‘Burning heretics in the high street? Bad for business’ say City merchants who financed Mayflower’s epic voyage
- Credit: Library of Congress
The 400th anniversary of the historic Mayflower voyage setting sail to the New World from the Thames is being marked this week by researcher Graham Taylor’s new book making the point that it’s more “a British story” than American.
The Mayflower’s epic voyage began in east London when it cast off from Blackwall at the end of July, 1620 — almost the same spot that the first failed American would-be colonists set sail for Jamestown 14 years before in 1606.
The London Virginia Company aroused interest in New World emigration in the years up to 1620.
The Mayflower was chartered to carry 60 settlers and 30 crew which set off for Southampton to load up supplies and be joined by others aboard the Speedwell from Holland to sail to Virginia.
But they had to call at Plymouth for repairs when the Speedwell sprang a leak. The Mayflower was forced to sail on alone on the perilous 10-week Atlantic crossing, but got blown off course and landed at Cape Cod in Massachusetts at a place later named New Plymouth.
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“Celebrating the voyage has tended to be about the two Plymouths,” Graham tells you. “But the departure from the Thames is historically much more about London which dominated politics of the day and dominated the economy with the City merchants.
“All the key decisions about the expedition were made in London. The Mayflower was a Port of London ship that embarked from Blackwall, financed and organised by City merchants in perhaps their greatest contribution to history.”
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Much of Graham’s research is on his own doorstep, just rowing distance from his home by the Cherry Tree jetty opposite St Katharine’s Dock. The East End also maintains that historic link to early New World settlers with a monument at Blackwall to the 1606 Jamestown adventurers often commemorated with a folk band procession marking the first English colony in Virginia, while the Mayflower has a school named after it in Poplar.
It is through the City merchants that the Mayflower became an icon of liberty, Graham points out. The 17th century merchants were for freedom, backing Parliament in the English Civil War in 1642 against a despotic Charles I and the Glorious Revolution of 1688 against another despot, James II, when ‘Hanging’ Judge Geffreys was caught at Wapping trying to flee abroad who ended up hanged in the Tower of London.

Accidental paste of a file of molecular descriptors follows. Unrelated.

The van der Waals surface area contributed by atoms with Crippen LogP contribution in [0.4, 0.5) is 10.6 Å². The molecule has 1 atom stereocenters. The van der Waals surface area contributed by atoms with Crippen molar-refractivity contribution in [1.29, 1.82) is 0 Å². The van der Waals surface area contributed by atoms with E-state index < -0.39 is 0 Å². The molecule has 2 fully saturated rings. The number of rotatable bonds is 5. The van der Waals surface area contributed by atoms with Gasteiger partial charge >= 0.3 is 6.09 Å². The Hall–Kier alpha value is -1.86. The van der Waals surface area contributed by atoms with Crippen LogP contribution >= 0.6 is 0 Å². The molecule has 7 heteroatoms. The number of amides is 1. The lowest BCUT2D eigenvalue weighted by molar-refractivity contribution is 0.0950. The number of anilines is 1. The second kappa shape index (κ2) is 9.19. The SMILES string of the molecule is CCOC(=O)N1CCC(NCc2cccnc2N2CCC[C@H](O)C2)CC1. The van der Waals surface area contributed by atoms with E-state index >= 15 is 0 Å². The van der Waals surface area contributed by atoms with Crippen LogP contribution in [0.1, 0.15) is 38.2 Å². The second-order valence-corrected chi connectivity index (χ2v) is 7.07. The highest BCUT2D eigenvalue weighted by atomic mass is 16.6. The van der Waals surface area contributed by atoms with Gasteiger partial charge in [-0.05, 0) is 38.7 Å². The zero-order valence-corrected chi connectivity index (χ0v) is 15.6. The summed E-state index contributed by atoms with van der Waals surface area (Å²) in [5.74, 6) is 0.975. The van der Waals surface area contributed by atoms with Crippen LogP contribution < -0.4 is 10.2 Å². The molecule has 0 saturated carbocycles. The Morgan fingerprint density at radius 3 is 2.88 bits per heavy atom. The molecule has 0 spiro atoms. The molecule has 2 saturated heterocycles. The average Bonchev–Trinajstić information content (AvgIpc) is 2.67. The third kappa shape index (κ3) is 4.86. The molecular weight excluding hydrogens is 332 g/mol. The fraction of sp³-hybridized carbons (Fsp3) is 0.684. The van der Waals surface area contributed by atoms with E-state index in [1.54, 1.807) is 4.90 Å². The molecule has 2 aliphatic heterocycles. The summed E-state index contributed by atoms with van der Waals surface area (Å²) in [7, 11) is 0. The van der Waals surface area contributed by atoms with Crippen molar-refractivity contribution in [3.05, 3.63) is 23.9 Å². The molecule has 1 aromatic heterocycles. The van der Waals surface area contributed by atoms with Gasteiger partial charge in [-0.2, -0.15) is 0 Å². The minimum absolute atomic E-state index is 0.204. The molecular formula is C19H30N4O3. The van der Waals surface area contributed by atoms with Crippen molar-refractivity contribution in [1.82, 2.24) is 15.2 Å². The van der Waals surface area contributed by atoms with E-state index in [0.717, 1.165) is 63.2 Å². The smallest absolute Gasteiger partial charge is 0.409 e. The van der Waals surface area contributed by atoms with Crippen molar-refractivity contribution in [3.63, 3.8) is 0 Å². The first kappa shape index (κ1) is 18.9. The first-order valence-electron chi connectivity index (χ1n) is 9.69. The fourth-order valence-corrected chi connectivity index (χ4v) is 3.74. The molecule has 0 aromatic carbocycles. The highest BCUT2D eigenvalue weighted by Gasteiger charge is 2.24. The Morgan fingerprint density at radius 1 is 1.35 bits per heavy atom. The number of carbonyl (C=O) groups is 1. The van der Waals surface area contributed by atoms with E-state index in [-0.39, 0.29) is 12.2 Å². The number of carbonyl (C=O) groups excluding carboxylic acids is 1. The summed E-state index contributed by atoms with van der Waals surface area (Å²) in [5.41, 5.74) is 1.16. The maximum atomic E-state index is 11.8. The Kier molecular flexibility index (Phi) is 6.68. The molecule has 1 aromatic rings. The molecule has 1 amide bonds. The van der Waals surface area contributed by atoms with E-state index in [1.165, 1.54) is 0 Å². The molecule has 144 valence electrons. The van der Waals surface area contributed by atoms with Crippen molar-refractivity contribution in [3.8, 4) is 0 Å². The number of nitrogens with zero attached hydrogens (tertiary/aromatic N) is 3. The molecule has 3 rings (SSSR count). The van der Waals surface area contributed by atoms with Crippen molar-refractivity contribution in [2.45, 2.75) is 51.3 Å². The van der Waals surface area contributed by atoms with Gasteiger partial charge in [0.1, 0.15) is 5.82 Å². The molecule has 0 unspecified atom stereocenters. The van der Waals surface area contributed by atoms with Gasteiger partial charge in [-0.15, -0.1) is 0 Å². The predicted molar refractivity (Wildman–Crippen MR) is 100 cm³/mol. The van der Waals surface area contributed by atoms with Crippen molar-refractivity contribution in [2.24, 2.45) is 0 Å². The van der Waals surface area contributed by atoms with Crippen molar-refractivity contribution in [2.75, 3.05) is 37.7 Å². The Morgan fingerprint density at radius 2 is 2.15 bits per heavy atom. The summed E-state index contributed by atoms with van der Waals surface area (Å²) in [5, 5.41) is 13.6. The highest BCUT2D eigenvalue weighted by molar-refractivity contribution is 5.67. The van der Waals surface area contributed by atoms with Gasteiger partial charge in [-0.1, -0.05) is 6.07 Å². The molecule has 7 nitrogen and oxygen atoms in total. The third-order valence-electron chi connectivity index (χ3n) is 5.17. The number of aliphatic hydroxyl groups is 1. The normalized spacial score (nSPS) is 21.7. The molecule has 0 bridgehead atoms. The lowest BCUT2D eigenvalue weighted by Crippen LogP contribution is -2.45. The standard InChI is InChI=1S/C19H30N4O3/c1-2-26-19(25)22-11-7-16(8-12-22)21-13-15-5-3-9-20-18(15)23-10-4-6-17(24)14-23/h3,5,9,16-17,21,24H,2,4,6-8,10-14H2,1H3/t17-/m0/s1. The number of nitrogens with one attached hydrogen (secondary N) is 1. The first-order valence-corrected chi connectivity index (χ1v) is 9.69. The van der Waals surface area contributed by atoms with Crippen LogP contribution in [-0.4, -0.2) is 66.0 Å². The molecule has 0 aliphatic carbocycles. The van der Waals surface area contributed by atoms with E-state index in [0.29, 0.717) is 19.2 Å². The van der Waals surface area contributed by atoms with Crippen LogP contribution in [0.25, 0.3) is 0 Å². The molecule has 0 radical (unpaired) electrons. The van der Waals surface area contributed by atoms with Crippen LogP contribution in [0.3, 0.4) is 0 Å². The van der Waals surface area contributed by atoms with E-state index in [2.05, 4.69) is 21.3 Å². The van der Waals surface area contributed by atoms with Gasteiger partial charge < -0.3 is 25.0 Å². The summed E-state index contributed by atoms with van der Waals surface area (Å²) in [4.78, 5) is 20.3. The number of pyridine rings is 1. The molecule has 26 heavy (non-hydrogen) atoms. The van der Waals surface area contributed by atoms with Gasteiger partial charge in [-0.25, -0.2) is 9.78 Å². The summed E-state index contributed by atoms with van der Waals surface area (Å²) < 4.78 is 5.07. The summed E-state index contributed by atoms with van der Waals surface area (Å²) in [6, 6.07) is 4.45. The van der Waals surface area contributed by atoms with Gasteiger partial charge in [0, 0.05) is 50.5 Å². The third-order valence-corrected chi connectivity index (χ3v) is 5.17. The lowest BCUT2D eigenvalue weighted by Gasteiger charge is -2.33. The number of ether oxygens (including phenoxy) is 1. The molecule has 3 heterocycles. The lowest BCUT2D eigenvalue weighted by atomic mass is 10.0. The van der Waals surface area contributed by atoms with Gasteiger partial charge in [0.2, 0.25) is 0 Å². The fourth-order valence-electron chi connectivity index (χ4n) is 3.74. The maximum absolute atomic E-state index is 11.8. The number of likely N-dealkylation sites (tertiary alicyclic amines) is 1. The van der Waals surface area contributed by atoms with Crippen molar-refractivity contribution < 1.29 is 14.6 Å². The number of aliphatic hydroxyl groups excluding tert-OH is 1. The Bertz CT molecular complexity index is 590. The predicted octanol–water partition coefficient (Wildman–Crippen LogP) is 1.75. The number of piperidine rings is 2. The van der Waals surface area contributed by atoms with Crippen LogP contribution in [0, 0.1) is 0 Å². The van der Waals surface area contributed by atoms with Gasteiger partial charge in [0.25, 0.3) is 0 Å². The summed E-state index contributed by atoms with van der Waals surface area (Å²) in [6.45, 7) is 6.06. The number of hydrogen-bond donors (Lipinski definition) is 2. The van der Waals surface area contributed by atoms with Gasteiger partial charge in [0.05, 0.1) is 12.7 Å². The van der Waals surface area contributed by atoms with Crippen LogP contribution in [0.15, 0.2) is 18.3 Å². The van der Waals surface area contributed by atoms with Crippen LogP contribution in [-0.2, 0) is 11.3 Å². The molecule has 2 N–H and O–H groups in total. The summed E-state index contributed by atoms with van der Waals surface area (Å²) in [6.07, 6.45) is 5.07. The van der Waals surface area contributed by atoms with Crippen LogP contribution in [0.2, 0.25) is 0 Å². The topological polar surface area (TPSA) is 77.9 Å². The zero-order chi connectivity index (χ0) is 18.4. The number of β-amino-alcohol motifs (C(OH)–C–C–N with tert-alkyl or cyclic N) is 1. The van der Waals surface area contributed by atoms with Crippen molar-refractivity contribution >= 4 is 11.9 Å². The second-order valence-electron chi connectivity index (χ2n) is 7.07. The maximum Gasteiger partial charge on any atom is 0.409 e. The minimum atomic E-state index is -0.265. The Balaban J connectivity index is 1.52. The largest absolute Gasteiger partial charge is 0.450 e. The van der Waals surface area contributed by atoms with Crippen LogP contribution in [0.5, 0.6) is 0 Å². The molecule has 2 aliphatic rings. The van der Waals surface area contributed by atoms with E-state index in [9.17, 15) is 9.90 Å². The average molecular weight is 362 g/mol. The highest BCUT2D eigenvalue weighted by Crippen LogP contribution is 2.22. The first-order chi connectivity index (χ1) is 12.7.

“The venturing colonists opposed despotic monarchs and a repressive State church,” Graham reveals in his book The Mayflower In Britain.
“The King restricted trade selling monopolies for the royal coffers. The church restricted free speech as ideological guardian of the State, with every pulpit in every parish expected to sermonise government propaganda with compulsory attendance.”
The Church hunted heretics and dissenters with bailiffs and informers, punishing by public whippings, mutilation and even execution by fire.
“City merchants were averse to all this,” Graham adds. “Burning heretics in the high street was bad for business!”
London’s merchants needed skilled settlers tough enough to survive extreme conditions, yet tolerant enough to befriend native Indians whose co-operation was needed. Religious separatists were ideal, with their industriousness in skilled trades and their broad-minded principals.
Colonists were instructed to treat the Indians with consideration and never take anything without trading for it, in true London mercantile tradition. They maintained “government by consent” on their arrival in the New World.
“The Mayflower becomes an icon of freedom once London is incorporated into the story,” Graham explains. “Elements of anti-slavery, humane treatment of indigenous people and government by consent were fundamental, all values of freedom and tolerance that it represents to the world today.”
The Mayflower began as a very “London” story, but later adopted by America’s founding fathers to justify independence from British rule.
Graham Taylor’s The Mayflower In Britain is available from Amberley Publishing.